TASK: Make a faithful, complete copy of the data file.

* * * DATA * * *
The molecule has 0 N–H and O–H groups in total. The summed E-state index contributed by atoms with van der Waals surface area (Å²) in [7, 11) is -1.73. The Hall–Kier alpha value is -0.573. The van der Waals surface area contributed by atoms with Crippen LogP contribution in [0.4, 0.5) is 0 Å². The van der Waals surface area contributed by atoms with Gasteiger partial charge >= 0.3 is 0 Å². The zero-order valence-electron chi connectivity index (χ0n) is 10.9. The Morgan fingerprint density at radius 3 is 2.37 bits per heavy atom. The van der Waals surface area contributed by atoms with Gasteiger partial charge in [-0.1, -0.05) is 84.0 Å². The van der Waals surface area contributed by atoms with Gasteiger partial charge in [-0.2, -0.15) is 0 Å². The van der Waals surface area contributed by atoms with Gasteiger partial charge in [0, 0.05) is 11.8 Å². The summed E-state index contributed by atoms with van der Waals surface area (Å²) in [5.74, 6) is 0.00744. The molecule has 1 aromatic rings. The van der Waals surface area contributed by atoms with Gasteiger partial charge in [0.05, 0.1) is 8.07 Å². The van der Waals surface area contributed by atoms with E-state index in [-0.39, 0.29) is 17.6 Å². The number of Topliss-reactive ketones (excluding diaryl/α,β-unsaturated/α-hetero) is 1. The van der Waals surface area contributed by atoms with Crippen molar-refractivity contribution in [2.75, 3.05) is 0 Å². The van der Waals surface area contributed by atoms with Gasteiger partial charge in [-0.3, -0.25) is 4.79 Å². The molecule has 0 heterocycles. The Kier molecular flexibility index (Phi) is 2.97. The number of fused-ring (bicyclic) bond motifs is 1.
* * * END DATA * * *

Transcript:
The molecule has 0 N–H and O–H groups in total. The summed E-state index contributed by atoms with van der Waals surface area (Å²) in [7, 11) is -1.73. The Hall–Kier alpha value is -0.573. The van der Waals surface area contributed by atoms with Crippen LogP contribution in [0.4, 0.5) is 0 Å². The van der Waals surface area contributed by atoms with Gasteiger partial charge >= 0.3 is 0 Å². The zero-order valence-electron chi connectivity index (χ0n) is 10.9. The Morgan fingerprint density at radius 3 is 2.37 bits per heavy atom. The van der Waals surface area contributed by atoms with Gasteiger partial charge in [-0.1, -0.05) is 84.0 Å². The van der Waals surface area contributed by atoms with Gasteiger partial charge in [-0.2, -0.15) is 0 Å². The van der Waals surface area contributed by atoms with Gasteiger partial charge in [0, 0.05) is 11.8 Å². The summed E-state index contributed by atoms with van der Waals surface area (Å²) in [5.74, 6) is 0.00744. The molecule has 1 aromatic rings. The van der Waals surface area contributed by atoms with Gasteiger partial charge in [0.05, 0.1) is 8.07 Å². The van der Waals surface area contributed by atoms with E-state index in [-0.39, 0.29) is 17.6 Å². The number of Topliss-reactive ketones (excluding diaryl/α,β-unsaturated/α-hetero) is 1. The van der Waals surface area contributed by atoms with Crippen molar-refractivity contribution in [2.75, 3.05) is 0 Å². The van der Waals surface area contributed by atoms with Gasteiger partial charge in [-0.3, -0.25) is 4.79 Å². The molecule has 0 heterocycles. The Kier molecular flexibility index (Phi) is 2.97. The number of fused-ring (bicyclic) bond motifs is 1.